Having just taken what was effectively my first trip to Disney World and experiencing the self-contained little universe for myself, it’s not hard at all to imagine a film playing around with that ecosystem of plastic optimism. There’s a sense of history and permanence and happy isolation to the parks, created by the sheer volume of costumes and decorations, along with the oddly distorted scale at which the whole grand simulacra is constructed. The mystique of Walt Disney himself and the allure of insider lore (hidden mickeys!) all contribute to something odd and unique. Even Baudrillard, the philosopher responsible for the idea of the “desert of the real,” opined on the idea of Disney parks as a bizarre social construct.

The imaginary of Disneyland is neither true nor false, it is a deterrence machine set up in order to rejuvenate the fiction of the real in the opposite camp. Whence the debility of this imaginary, its infantile degeneration. This world wants to be childish in order to make us believe that the adults are elsewhere, in the “real” world, and to conceal the fact that true childishness is everywhere – that it is that of the adults themselves who come here to act the child in order to foster illusions as to their real childishness.

Subverting the inherent nature of the parks, twisting familiar imagery, re-contextualizing the family vacation experience as something nightmarish… these are not things that Disney as a company is likely to be interested in, and may very well act to suppress.

Naturally, that’s all only going to make most film geeks all the more desperate to see it. The demand will only rise if the next few screenings at the festival result in praise as effusive as is already out there.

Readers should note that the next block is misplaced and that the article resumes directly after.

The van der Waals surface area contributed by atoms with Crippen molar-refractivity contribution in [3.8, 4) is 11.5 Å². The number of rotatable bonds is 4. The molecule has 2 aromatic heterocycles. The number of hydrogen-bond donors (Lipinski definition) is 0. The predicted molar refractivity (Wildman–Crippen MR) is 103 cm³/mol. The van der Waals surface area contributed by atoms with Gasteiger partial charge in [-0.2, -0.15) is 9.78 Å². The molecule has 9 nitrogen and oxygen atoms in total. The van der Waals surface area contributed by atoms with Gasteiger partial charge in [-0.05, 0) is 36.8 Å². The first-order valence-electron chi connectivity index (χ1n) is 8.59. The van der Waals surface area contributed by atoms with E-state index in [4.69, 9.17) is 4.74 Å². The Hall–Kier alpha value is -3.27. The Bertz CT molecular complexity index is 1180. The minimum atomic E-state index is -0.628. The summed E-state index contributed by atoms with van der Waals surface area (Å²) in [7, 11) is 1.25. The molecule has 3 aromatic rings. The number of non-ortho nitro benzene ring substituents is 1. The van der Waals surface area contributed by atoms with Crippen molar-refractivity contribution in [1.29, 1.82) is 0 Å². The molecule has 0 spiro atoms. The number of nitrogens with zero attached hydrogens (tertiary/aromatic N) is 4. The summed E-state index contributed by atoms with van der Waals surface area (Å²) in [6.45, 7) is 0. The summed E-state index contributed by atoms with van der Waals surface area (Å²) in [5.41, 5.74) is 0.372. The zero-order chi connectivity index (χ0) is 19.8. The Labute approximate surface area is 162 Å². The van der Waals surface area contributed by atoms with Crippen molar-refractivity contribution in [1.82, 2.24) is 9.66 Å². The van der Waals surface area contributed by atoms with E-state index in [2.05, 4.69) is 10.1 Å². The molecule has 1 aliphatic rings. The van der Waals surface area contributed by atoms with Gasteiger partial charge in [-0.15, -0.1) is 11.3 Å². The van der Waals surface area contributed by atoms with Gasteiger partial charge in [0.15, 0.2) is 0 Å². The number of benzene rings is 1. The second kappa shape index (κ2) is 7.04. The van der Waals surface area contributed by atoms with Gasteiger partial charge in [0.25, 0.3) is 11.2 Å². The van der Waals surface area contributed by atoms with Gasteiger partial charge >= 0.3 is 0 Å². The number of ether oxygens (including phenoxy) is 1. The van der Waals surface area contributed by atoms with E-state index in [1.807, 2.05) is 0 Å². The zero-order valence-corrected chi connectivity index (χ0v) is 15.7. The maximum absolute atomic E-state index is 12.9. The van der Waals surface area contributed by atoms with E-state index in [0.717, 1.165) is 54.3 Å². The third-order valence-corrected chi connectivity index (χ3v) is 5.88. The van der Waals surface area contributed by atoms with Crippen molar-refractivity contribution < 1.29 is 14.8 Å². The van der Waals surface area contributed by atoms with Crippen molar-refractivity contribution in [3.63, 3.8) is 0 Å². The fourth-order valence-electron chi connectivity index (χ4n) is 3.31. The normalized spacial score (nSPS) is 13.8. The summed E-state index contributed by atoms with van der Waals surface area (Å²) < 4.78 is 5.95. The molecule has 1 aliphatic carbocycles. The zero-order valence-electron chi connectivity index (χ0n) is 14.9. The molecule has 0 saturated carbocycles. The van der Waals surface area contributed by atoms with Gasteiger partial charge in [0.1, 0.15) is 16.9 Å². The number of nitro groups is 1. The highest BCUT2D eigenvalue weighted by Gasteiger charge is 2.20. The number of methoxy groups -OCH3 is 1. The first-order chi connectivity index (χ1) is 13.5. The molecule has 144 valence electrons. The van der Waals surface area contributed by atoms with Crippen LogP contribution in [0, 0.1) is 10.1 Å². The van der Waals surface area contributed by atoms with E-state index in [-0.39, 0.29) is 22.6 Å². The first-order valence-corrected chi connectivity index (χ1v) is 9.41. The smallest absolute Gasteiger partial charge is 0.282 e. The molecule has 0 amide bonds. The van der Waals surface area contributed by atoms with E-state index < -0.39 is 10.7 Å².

For his part, Moore is happy the film is merely finished, and seems to have no real expectations of distribution. Don’t count it out entirely though; the production does have a unique asset in its corner in Cinetic Media. A company that specializes in advising unique film productions for sale, they’ve helped sell films like Exit Through The Gift Shop, Precious, The Imaginarium Of Doctor Parnassus, even off-beat hits and major Oscar contenders like Napoleon Dynamite and Little Miss Sunshine.

la-et-mn-sundance-2013-escape-from-tomorrow-di-001Will that be enough to get it in theaters? Likely not. It’s true that few if any distributors are going to even consider touching this with a ten-foot pole. Even if they had absolutely no legal grounds to stand on whatsoever (and they do), Disney could still quash the release of this film with what amounts to a pinky twitch, by the mere act of introducing any litigation against it. A mere sneeze from the Mouse House would be enough to gum up the financial life of a tiny film like this. While the doc Room 237 was more clearly a case of educational fair-use, that film too was characterized as an impossible sell for its use of footage from Kubrick films. That doc has since traveled a seemingly unremarkable path toward sale and an upcoming theatrical release. Few of us are lawyers and Disney has kept quiet thus far, so really the path is murky.

Fortunately we live in crazy future times where innovative artists can find ways to serve niche audiences or, at the very least, irrevocably put their work out there for consumption, if not profit. We’ll just have to wait and see what path awaits Escape From Tomorrow. All I know is that I must see it.

If you want to learn more about Escape From Tomorrow, check out the full LA Times profile of Moore and his film. I’d also point to Drew McWeeney’s flabbergasted review, the review at Indiewire, and an interesting look at it on Roger Ebert’s blog. Also be sure to watch the clip below, even if it does keep the film’s cards close to the chest, so to speak.